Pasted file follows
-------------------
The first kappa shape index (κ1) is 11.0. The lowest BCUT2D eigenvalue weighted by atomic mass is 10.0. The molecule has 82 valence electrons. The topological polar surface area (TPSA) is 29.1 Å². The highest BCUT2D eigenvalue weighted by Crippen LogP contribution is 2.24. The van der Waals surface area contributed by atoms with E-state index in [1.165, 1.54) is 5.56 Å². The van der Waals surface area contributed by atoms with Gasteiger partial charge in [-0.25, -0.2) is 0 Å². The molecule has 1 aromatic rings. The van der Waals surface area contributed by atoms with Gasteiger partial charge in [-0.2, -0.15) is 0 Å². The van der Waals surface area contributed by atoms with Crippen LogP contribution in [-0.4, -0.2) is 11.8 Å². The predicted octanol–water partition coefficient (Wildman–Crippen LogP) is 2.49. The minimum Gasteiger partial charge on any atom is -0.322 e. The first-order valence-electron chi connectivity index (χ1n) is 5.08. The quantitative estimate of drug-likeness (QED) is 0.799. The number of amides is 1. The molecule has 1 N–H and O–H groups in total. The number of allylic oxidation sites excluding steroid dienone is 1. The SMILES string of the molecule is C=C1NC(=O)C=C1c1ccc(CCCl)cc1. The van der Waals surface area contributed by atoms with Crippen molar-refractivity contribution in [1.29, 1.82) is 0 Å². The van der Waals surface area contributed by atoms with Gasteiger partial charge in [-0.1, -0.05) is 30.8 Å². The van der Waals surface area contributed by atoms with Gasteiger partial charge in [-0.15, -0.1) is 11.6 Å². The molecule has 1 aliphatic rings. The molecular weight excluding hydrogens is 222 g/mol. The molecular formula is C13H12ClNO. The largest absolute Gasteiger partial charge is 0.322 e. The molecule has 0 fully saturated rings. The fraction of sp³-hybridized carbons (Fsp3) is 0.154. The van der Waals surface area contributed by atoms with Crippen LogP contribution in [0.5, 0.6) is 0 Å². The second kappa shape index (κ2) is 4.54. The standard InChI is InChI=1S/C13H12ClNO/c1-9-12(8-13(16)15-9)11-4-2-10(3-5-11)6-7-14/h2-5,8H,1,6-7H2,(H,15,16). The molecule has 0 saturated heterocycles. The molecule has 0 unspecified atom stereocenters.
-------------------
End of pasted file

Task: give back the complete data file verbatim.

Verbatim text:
The first kappa shape index (κ1) is 11.0. The lowest BCUT2D eigenvalue weighted by atomic mass is 10.0. The molecule has 82 valence electrons. The topological polar surface area (TPSA) is 29.1 Å². The highest BCUT2D eigenvalue weighted by Crippen LogP contribution is 2.24. The van der Waals surface area contributed by atoms with E-state index in [1.165, 1.54) is 5.56 Å². The van der Waals surface area contributed by atoms with Gasteiger partial charge in [-0.25, -0.2) is 0 Å². The molecule has 1 aromatic rings. The van der Waals surface area contributed by atoms with Gasteiger partial charge in [-0.2, -0.15) is 0 Å². The van der Waals surface area contributed by atoms with Crippen LogP contribution in [-0.4, -0.2) is 11.8 Å². The predicted octanol–water partition coefficient (Wildman–Crippen LogP) is 2.49. The minimum Gasteiger partial charge on any atom is -0.322 e. The first-order valence-electron chi connectivity index (χ1n) is 5.08. The quantitative estimate of drug-likeness (QED) is 0.799. The number of amides is 1. The molecule has 1 N–H and O–H groups in total. The number of allylic oxidation sites excluding steroid dienone is 1. The SMILES string of the molecule is C=C1NC(=O)C=C1c1ccc(CCCl)cc1. The van der Waals surface area contributed by atoms with Crippen molar-refractivity contribution in [1.29, 1.82) is 0 Å². The van der Waals surface area contributed by atoms with Gasteiger partial charge in [-0.1, -0.05) is 30.8 Å². The van der Waals surface area contributed by atoms with Gasteiger partial charge in [-0.15, -0.1) is 11.6 Å². The molecule has 1 aliphatic rings. The molecular weight excluding hydrogens is 222 g/mol. The molecular formula is C13H12ClNO. The largest absolute Gasteiger partial charge is 0.322 e. The molecule has 0 fully saturated rings. The fraction of sp³-hybridized carbons (Fsp3) is 0.154. The van der Waals surface area contributed by atoms with Crippen LogP contribution in [0.5, 0.6) is 0 Å². The second kappa shape index (κ2) is 4.54. The standard InChI is InChI=1S/C13H12ClNO/c1-9-12(8-13(16)15-9)11-4-2-10(3-5-11)6-7-14/h2-5,8H,1,6-7H2,(H,15,16). The molecule has 0 saturated heterocycles. The molecule has 0 unspecified atom stereocenters.